I’m a product of my foremothers and fathers, sure. Started with antiquities—Homer’s Helen of Troy, Artemis, Athena, Hera…. Myundergrad was in Humanities so it all started there for me. Lysistrata is one of my favorite Aristophanes’ plays. What I find interesting about Lysistrata is the male perspective being played out through female characters. Sex as tools. Shakespeare wasn’t much different. Aristophanes and Shakespeare played with the comedic and humorous spite of women and what they can withhold from men, but all for the betterment of humanity, of course. Ahem. The anti-whore with a heart of gold principle. Yes, I enjoy the play, but I’m much more interested in women’s consciousnesses of sex and how this intersects and overlaps that of men’s. It’s interesting when men write about wombs and the femme sexual. It’s the one thing a man cannot have. A womb of his own. Quintessential and punning discourse.
I tend to run from romantic sensibilities. The more intimate the sex becomes, the more gritty or darkly comedic my mind turns. The body coupled lends itself to an intense cerebral dissection that leaves no one out of the mix. Sex is a vehicle for letting the reader ask bigger socio-political questions.
Lately, I’ve been rereading Mary Gaitskill. She takes the femme sexual into gritty directions. I like that. It makes me question things.
Like what? Can you say a bit more about the effect of Gaitskill’s work on you?
I came to Gaitskill through The New Yorker. She read Nabokov’s “Signs and Symbols”/”Symbols and Signs” for TNY interview spot and discussed the work primarily in terms of story as opposed to the cryptic so central to Nabokov’s work. I thought this was refreshing. Inspiring. It’s too easy to fall into critical lenses and forget the storytelling. Later, I read “Secretary,” which I loved. Enjoyed the film, too, though the short story had a grittiness and minimalism that didn’t quite play out in the film. “Secretary” pushes boundaries and questions. It doesn’t push answers. This feels right to me. I want to question what is real and what is made up. What defines moral boundaries. The conventions of things.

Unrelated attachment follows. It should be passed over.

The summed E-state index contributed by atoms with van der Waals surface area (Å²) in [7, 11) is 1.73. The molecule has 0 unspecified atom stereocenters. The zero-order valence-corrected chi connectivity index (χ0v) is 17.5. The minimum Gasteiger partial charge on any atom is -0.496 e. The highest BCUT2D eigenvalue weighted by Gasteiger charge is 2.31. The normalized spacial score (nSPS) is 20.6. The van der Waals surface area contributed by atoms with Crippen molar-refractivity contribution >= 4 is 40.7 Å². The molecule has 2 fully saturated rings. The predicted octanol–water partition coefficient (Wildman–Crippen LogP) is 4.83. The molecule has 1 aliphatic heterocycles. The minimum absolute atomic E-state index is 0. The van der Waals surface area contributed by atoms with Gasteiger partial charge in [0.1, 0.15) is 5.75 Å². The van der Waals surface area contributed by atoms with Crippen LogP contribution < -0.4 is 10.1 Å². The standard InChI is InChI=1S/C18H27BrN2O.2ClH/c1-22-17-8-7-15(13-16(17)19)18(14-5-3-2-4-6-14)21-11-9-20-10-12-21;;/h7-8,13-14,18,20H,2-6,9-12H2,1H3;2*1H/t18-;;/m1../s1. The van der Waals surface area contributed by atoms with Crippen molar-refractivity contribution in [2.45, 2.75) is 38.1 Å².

I’m reading Veronica now. A friend, who sometimes seems to know my aesthetic better than I know it myself, suggested that I really should. I had been putting it off because I had modeled a bit in a former life and generally avoid narratives in which I have a too intimate knowledge. I’m enchanted with the work. The most gripping parts, for me, are often the most disgusting, keyhole views of these posh and downtrodden people and that’s what I enjoy in Gaitskill’s voice. She never turns from the grit, and she can offer it up with a seeping vulnerability. Her compassion has edge. Always. And it draws the reader in spite of herself. I like the intimacy of Gaitskill’s voice.
What’s next for Rae Bryant?
I’ve been spending a lot of time in New York, and will be there quite a bit this summer. My first collection of fiction, The Indefinite State of Imaginary Morals, comes out June 29th from Patasola Press (www.patasolapress.org), a delightful and edgy new indie publisher out of Brooklyn. In late June, I’ll be traveling to Florence, Italy on fellowship with Johns Hopkins University to write and teach a little. Later I’ll be at Sewanee, and in between, I’ll be in the East Village and at Governor’s Island for my book launch at KGB and a book event. In September, I’ll be reading with Ben Loory at Powell’s in Portland. Everyone should check out Ben’s upcoming short story collection, Stories for Nighttime and Some for the Day (Penguin Books), which was recently selected as the Barnes and Noble Discover New Writers book. A few more events are in the fire. It’s all turning out to be a busy upcoming summer and fall, and I’m loving every minute. If I could just clone myself so to do it all at once—laundry, chauffeuring kids to lacrosse, helping with homework, cooking dinner, writing, traveling, editing Moon Milk Review, readings, attending friends’ readings and events—I would be living the perfect life. Well, okay. For me, it’s just about perfect as long as my caffeine supply flows, and I can beat this novel I’ve been revising into some kind of submission. It’s not complying very well right now, but no complaints. I suspect the novel is actually the dominant, and all I need to do is accept my submission, bend over, take it like a good girl. I’ll let you know how that goes.